Politics, Business & Culture in the Americas

Latin America and the Changing Catholic Church

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This week’s announcement that Pope Benedict XVI has resigned and will relinquish his official papal duties at the end of the month has brought into relief the important role of the Catholic Church in Latin America, and the important role of Latin America in the Catholic Church. Home to over 40 percent of the world’s Catholics, some Latin Americans are suggesting that the next Pope to be elected should—for the first time in history—come from outside Europe and, specifically, that he should come from Latin America. 

Whatever the merits arguing in favor of a geographic approach to Church leadership, the discussion highlights an important point: increasingly, the vibrancy of the Catholic Church is coming not from its traditional base in Europe and North America, but from developing regions of the world. 

Much as a shift in broader global governance is underway, with power diversifying from north to south, this pattern is being repeated in the religious sphere as well—not just in the Catholic Church, but even more so in Protestant evangelical churches.

For years, the growing influence of evangelicals across Latin America has been noted by observers. Adherents have multiplied dramatically, building on a base established primarily but not exclusively from North American missionaries working within the region. But the pattern of evangelization is rapidly changing. In fact, according to Dr. Rodolfo Girón, for many years a pioneer in Latin American missions, the mentality of Latin American evangelical churches is changing from being receivers of missionaries to being senders of missionaries.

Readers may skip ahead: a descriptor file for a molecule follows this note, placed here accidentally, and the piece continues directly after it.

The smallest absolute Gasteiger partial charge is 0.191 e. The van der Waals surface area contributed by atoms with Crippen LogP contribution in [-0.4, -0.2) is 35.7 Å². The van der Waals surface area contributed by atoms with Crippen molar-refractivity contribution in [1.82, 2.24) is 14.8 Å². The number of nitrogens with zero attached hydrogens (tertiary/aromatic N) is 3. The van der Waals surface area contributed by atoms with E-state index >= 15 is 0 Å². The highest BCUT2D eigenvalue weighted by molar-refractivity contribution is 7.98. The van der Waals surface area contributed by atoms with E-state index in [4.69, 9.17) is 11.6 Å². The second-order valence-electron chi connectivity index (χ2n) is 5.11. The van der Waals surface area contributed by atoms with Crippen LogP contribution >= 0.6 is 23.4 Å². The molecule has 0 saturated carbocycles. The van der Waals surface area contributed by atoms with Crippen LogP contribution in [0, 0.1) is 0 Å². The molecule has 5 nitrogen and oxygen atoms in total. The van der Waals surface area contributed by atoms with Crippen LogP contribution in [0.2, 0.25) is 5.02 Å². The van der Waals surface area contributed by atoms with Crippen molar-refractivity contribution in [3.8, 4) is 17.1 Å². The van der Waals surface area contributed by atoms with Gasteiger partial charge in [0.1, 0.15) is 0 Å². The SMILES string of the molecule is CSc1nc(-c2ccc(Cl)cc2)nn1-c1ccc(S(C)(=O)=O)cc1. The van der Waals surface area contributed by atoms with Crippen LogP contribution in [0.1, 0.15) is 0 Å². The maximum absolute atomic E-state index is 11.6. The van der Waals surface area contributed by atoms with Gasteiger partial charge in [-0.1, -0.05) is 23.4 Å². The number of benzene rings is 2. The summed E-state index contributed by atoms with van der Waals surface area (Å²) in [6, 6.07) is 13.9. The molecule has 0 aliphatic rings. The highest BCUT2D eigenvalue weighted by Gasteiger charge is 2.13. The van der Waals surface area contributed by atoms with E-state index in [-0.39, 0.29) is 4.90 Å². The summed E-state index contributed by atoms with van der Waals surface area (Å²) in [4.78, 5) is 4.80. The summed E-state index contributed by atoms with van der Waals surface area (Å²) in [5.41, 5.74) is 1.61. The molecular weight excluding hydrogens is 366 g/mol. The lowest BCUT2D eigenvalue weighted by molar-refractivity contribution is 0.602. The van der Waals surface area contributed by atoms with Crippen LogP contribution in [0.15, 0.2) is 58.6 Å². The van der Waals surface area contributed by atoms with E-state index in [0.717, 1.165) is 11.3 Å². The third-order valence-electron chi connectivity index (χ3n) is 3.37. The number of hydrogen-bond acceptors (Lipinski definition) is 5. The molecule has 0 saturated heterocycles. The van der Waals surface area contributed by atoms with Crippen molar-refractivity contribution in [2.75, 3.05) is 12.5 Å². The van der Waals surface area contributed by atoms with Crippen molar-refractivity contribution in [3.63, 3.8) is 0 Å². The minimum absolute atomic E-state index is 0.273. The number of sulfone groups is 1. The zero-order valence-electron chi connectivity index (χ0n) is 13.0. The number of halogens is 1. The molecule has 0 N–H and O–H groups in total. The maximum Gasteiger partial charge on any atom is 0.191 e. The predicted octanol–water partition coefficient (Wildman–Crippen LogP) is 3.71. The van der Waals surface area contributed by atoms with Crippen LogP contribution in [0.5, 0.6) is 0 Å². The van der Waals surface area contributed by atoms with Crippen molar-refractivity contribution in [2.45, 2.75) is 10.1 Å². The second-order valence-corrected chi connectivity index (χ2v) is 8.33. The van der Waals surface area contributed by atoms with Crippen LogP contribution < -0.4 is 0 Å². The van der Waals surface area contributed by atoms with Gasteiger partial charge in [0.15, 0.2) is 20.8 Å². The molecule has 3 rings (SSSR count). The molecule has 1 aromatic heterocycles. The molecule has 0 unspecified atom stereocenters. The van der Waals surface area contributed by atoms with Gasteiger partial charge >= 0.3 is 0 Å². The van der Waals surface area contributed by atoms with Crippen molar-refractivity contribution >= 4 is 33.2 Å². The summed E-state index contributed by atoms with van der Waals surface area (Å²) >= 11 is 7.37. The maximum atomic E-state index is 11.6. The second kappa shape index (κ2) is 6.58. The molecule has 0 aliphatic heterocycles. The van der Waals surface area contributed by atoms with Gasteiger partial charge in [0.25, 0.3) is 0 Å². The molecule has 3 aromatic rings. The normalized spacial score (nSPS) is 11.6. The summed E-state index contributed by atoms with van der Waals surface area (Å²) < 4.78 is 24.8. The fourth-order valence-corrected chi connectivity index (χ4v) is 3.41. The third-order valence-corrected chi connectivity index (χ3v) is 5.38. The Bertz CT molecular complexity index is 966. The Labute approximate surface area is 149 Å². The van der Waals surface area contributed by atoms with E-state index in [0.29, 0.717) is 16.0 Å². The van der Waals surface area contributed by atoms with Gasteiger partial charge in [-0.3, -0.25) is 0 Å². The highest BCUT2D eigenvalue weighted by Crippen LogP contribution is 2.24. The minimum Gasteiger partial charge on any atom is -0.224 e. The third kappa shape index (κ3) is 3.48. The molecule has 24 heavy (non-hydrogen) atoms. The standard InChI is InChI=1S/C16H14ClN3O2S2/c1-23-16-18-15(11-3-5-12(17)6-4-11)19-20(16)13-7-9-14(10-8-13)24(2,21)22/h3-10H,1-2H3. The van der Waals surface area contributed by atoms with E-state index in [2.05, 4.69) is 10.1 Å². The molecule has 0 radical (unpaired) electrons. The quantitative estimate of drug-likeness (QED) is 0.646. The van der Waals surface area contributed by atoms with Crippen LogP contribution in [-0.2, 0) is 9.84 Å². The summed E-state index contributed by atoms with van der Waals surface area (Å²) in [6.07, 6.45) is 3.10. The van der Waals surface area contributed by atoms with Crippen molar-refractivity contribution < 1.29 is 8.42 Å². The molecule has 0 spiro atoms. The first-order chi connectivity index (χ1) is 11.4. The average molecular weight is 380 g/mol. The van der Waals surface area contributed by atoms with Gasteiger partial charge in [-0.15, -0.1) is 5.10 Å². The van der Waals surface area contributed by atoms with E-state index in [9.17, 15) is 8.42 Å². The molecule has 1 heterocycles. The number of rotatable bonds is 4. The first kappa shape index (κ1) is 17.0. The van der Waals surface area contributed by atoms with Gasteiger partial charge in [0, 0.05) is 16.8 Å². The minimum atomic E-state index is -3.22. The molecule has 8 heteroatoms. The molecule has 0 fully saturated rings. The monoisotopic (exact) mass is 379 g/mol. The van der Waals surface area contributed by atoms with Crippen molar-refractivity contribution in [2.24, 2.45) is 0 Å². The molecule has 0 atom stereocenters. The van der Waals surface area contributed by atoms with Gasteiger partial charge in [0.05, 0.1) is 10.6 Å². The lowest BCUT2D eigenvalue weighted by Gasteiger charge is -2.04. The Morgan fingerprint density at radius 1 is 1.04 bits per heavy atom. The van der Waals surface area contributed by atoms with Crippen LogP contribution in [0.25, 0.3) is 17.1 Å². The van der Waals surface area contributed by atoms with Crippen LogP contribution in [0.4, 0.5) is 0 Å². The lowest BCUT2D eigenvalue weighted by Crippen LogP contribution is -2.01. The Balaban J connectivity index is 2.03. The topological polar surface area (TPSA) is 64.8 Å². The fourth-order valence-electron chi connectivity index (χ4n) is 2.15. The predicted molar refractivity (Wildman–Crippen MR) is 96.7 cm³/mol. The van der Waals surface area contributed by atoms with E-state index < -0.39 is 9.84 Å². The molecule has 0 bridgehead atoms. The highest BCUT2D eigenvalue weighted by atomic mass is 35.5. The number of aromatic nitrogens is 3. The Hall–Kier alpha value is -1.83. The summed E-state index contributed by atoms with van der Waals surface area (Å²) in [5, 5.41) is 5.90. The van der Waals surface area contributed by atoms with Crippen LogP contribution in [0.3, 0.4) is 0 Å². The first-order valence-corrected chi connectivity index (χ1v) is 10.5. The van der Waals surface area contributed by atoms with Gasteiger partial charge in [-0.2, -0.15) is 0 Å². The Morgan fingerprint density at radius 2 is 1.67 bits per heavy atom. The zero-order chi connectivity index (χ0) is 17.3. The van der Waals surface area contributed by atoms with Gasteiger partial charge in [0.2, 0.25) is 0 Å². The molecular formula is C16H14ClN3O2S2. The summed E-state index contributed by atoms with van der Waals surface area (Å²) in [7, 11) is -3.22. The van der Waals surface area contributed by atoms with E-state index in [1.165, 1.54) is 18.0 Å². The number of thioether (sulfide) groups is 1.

This is revolutionary. As the Church matures across the region, Latin America today is not solely a mission field, but also now a growing source of gifted, qualified and capable missionaries throughout the Western Hemisphere and indeed to other parts of the world. 

In 1987, for example, Latin missionaries numbered approximately 1,350, according to Latin America Mission statistics. Today, that number is in excess of 16,000, perhaps evenly divided between those working in Latin America and those working outside the region, in areas as far afield and often difficult for North Americans to reach as Russia, Africa, and the Muslim world. Current trends show no signs of slowing, lending a powerful and uniquely Latin American voice to the global missions movement. 

It’s just one more example of how the world is changing rapidly. As the Cardinals convene in Rome to choose a new Pope, this will be an important and relevant point to consider.


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Eric Farnsworth is vice president of the Americas Society and Council of the Americas in Washington, DC. 

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